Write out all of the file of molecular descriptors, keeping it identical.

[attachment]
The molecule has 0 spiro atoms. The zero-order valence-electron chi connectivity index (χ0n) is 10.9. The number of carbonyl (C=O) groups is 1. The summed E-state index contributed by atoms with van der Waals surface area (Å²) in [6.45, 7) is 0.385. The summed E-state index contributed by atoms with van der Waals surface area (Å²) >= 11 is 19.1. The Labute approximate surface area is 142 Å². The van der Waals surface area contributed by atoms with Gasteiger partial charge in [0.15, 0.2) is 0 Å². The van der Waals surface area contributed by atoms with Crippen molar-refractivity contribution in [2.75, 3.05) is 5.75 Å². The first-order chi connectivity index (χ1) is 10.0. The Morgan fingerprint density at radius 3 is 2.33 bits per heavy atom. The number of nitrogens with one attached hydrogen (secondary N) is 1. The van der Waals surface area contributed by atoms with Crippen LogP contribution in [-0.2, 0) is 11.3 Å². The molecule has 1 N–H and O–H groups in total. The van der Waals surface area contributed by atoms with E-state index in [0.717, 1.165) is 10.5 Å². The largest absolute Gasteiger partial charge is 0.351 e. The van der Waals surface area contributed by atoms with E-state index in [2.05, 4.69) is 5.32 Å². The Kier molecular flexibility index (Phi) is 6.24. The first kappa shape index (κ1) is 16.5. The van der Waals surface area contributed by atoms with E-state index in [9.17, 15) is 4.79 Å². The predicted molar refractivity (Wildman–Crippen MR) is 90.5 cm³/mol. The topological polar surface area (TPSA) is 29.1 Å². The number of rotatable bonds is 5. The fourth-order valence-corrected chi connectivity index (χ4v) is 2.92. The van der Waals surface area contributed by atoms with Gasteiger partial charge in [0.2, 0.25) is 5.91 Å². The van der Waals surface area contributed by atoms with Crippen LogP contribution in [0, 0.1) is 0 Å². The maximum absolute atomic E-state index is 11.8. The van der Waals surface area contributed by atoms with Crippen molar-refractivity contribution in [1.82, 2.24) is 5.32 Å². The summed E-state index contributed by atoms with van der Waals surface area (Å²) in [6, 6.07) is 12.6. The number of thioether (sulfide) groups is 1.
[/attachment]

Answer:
The molecule has 0 spiro atoms. The zero-order valence-electron chi connectivity index (χ0n) is 10.9. The number of carbonyl (C=O) groups is 1. The summed E-state index contributed by atoms with van der Waals surface area (Å²) in [6.45, 7) is 0.385. The summed E-state index contributed by atoms with van der Waals surface area (Å²) >= 11 is 19.1. The Labute approximate surface area is 142 Å². The van der Waals surface area contributed by atoms with Gasteiger partial charge in [0.15, 0.2) is 0 Å². The van der Waals surface area contributed by atoms with Crippen molar-refractivity contribution in [2.75, 3.05) is 5.75 Å². The first-order chi connectivity index (χ1) is 10.0. The Morgan fingerprint density at radius 3 is 2.33 bits per heavy atom. The number of nitrogens with one attached hydrogen (secondary N) is 1. The van der Waals surface area contributed by atoms with Crippen LogP contribution in [-0.2, 0) is 11.3 Å². The molecule has 1 N–H and O–H groups in total. The van der Waals surface area contributed by atoms with E-state index in [0.717, 1.165) is 10.5 Å². The largest absolute Gasteiger partial charge is 0.351 e. The van der Waals surface area contributed by atoms with E-state index in [2.05, 4.69) is 5.32 Å². The Kier molecular flexibility index (Phi) is 6.24. The first kappa shape index (κ1) is 16.5. The van der Waals surface area contributed by atoms with E-state index in [9.17, 15) is 4.79 Å². The predicted molar refractivity (Wildman–Crippen MR) is 90.5 cm³/mol. The topological polar surface area (TPSA) is 29.1 Å². The number of rotatable bonds is 5. The fourth-order valence-corrected chi connectivity index (χ4v) is 2.92. The van der Waals surface area contributed by atoms with Gasteiger partial charge in [0.2, 0.25) is 5.91 Å². The van der Waals surface area contributed by atoms with Crippen LogP contribution in [0, 0.1) is 0 Å². The maximum absolute atomic E-state index is 11.8. The van der Waals surface area contributed by atoms with Crippen molar-refractivity contribution in [1.82, 2.24) is 5.32 Å². The summed E-state index contributed by atoms with van der Waals surface area (Å²) in [6, 6.07) is 12.6. The number of thioether (sulfide) groups is 1.